This resistance to disco is best represented by the “disco demolition night” held at Comiskey Park in Chicago in the summer of 1979, where some 50,000 people showed up to a radio promotion that offered fans a discount on their tickets if they brought a disco record to destroy to the baseball park with them. It’s hard to believe a single event like that could spell the end for a musical style, but soon enough, record labels stopped signing disco artists and cleaning out their disco-centered rosters. Radio stations who had since warmed up to the sound had an all-out ban on anything that could be described as “disco.”
To make matters worse, disco’s dimming lights weren’t only the result of opposition from outsiders. At the height of her career, Donna Summer converted to Christianity and refused to sing the sex-fueled songs that had made her famous — even renouncing her queer fanbase, with Gaynor also later following a similar path (although both would eventually reconcile their faiths with their adoring fans). Echols also notes that “some African-Americans objected to disco on the grounds that it bleached R&B to such an extent that the music became soulless. Likewise, some gay people loathed disco. By 1978, even some of the genre’s earliest enthusiasts had concluded that, “with the absolutely generic disco that record companies were cranking out, much of it did suck.”
So it was no real surprise when the Grammys announced they would not be continuing with the award the following year. That they didn’t go about replacing the disco category with a safer, broader “dance music” label speaks to just how ostracized that music had become. It wasn’t the music itself that was the problem, so much as the culture that came with it, since the sonic aspects of disco would live on through pop music long after disco’s demise. Even still, dance music wouldn’t be recognized formally by the awards again until 1998.
In retrospect, “I Will Survive” and its message of resilience were a rather portentous and apt choice for the only “Best Disco Recording” award, as it anticipated the next 20 years that dance music would operate outside of the mainstream. Disco didn’t die, but it did change its name and go underground, with Hi-NRG being its most obvious successor.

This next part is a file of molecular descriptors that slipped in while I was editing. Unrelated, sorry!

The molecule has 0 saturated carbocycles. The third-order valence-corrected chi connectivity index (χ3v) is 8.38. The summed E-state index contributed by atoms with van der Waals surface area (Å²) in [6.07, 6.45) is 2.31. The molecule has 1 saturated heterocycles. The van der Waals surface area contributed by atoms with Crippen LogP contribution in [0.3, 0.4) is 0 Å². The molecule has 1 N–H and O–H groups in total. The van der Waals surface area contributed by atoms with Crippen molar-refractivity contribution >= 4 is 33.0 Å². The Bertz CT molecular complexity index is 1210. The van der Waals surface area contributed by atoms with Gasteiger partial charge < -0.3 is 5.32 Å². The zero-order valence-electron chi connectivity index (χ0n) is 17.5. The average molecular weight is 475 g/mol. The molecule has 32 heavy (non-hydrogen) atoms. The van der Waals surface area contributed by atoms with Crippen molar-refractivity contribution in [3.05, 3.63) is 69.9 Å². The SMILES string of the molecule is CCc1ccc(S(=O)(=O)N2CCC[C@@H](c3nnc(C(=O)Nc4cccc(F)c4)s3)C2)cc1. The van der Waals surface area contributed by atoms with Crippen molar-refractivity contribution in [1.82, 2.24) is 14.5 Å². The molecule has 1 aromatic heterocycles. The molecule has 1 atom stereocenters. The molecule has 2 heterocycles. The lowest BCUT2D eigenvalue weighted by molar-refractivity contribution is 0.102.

Gaynor’s career was never the same post-disco, though the song itself lived on. Outside Hi-NRG, disco also lived on through house music and hip-hop, with both using disco records as sample sources. Kurtis Blow, Method Man, and Bizarre Inc are just some of the artists who would all use “I Will Survive” as the foundation for their own creativity.
Gaynor had a large queer fan base thanks to the time she spent in discos, which might have played a part in “I Will Survive” being reborn as an anthem during the AIDS crisis in the ’80s. Its place in queer culture continued on into the ’90s when Terrence Stamp’s character Bernadette Bassenger lip syncs to the song in the camp classic The Adventures Of Priscilla, Queen Of The Desert. Unlike disco, Gaynor’s song endured.
As the first and only song to ever win a Grammy for “Best Disco Recording,” “I Will Survive” acts as a reminder of the brief moment when The Recording Academy got it right, when the compelling nature of disco itself was undeniable to almost everyone and a counterculture born in nightclubs with an increasing sway on American culture was finally acknowledged and celebrated.